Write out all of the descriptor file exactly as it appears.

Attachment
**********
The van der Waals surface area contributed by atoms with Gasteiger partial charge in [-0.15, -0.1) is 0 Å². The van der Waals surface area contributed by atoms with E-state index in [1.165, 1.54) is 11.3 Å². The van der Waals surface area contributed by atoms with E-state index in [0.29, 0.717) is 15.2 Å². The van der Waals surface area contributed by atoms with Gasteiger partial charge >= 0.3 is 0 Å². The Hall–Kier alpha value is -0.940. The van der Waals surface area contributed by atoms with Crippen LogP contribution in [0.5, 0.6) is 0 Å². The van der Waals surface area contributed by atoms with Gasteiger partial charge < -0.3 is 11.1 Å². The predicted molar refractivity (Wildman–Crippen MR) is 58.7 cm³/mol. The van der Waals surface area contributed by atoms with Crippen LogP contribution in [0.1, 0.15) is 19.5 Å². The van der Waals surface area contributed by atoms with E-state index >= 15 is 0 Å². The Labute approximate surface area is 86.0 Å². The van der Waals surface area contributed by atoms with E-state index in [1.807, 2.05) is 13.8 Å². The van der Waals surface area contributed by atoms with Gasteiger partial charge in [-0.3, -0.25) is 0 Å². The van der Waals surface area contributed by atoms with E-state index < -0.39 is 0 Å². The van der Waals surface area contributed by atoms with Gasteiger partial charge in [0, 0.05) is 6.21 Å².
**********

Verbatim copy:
The van der Waals surface area contributed by atoms with Gasteiger partial charge in [-0.15, -0.1) is 0 Å². The van der Waals surface area contributed by atoms with E-state index in [1.165, 1.54) is 11.3 Å². The van der Waals surface area contributed by atoms with E-state index in [0.29, 0.717) is 15.2 Å². The van der Waals surface area contributed by atoms with Gasteiger partial charge >= 0.3 is 0 Å². The Hall–Kier alpha value is -0.940. The van der Waals surface area contributed by atoms with Crippen LogP contribution in [0.5, 0.6) is 0 Å². The van der Waals surface area contributed by atoms with Gasteiger partial charge < -0.3 is 11.1 Å². The predicted molar refractivity (Wildman–Crippen MR) is 58.7 cm³/mol. The van der Waals surface area contributed by atoms with Crippen LogP contribution in [0.1, 0.15) is 19.5 Å². The van der Waals surface area contributed by atoms with E-state index >= 15 is 0 Å². The Labute approximate surface area is 86.0 Å². The van der Waals surface area contributed by atoms with E-state index in [1.807, 2.05) is 13.8 Å². The van der Waals surface area contributed by atoms with Gasteiger partial charge in [-0.3, -0.25) is 0 Å². The van der Waals surface area contributed by atoms with E-state index < -0.39 is 0 Å². The van der Waals surface area contributed by atoms with Gasteiger partial charge in [0, 0.05) is 6.21 Å².